Lawmakers around the country are engaging in a tricky bit of economic forecasting these days, trying to figure out whether - or when - to tap into their states' rainy-day funds.
The calculation involves deciding if it is better to raid the fund for fiscal emergencies now or to wait, in case the economic slowdown worsens and the need for revenue becomes more desperate.
Already, Arizona lawmakers dealt with a $1.2 billion shortfall for this fiscal year, which ends in most states on June 30, by spending more than two-thirds of the state's rainy-day reserve.
In Virginia, House Republicans opposed Democratic Gov. Tim Kaine's proposal to use $423 million of the state's rainy-day fund to close a projected revenue gap in the current fiscal year. They relented and agreed to a compromise of about $352 million.
In Tennessee, Gov. Phil Bredesen is resisting similar calls to tap that state's reserves to fix its deficit.
"Early on in any recession, which is where we are now, is not the time to start diving into the savings account," Bredesen said.
States generally try to maintain reserves of at least 5 percent of their budgets to protect their credit rating. The decisions that trigger the use of rainy-day funds vary from state to state and, of course, involve politics as well as economics.
Governors and lawmakers tend to be reluctant to dip into the funds out of fear that, without the cushion, unpopular tax increases are not far behind.
But officials also see draining rainy-day funds as more politically popular than cutting health-care programs or school funding, or raising the dreaded "t" word.
A National Conference of State Legislatures survey conducted last month found that several states - including Alabama, Massachusetts and Minnesota - plan to tap their rainy-day funds to close budget gaps in the year beginning July 1.
The decisions are being made amid an anemic economy that is hitting states hard. Earlier this month, the Rockefeller Institute of Government reported that state sales tax revenue delivered the weakest performance in six years during the first quarter of 2008.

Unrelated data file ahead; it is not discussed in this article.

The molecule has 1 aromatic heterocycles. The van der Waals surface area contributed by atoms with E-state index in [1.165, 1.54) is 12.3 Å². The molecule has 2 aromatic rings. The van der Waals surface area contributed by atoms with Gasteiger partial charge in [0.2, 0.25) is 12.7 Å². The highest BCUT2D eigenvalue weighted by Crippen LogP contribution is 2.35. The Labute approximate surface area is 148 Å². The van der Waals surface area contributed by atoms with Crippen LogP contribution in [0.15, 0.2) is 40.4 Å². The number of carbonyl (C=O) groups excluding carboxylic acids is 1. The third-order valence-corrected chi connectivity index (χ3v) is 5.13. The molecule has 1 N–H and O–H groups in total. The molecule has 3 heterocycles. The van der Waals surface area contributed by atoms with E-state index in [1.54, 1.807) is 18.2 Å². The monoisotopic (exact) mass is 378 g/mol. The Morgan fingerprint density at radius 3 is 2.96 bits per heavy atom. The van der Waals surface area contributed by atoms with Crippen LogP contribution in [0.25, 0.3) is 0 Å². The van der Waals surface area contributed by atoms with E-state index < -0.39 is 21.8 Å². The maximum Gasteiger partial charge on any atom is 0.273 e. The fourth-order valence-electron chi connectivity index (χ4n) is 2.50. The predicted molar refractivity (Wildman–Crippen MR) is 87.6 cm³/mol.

In April, the NCSL said the finances of many states had deteriorated so badly that they appeared to be in a recession, regardless of whether that was true for the nation as a whole.
Such dire news is one reason some states are holding off raiding their reserves.
"They're worried that, as bad as it might be, it might get worse," said Scott Pattison, executive director of the National Association of State Budget Officers.
Complicating matters, states tend to lag behind the nation when it comes to recovering from a downturn.
"You start picking up on your income and even your sales tax, but then you get hit with the Medicaid caseload growth," said Ray Scheppach, executive director of the National Governors' Association.
Rainy-day funds were relatively healthy at the end of 2001, even after a recession and the shock of the 9/11 attacks. Over the following two years, however, the funds plummeted as cash-starved states looked for help.
State coffers have since been refilled, hitting a historic high in 2006, when states reported $69 billion in their reserves, including rainy-day funds, or 12 percent of total revenue. That figure will drop to about $46 billion, or 7 percent, by June 30, the end of the business year for most states, according to the NASBO.
States worry about the effect on their credit ratings if the funds dip too low. But one fiscal group says states should not hesitate if they are needy.
"Having a rainy-day fund and not using it is the same as not having a rainy-day fund at all," said Liz McNichol of the Washington-based Center on Budget and Policy Priorities.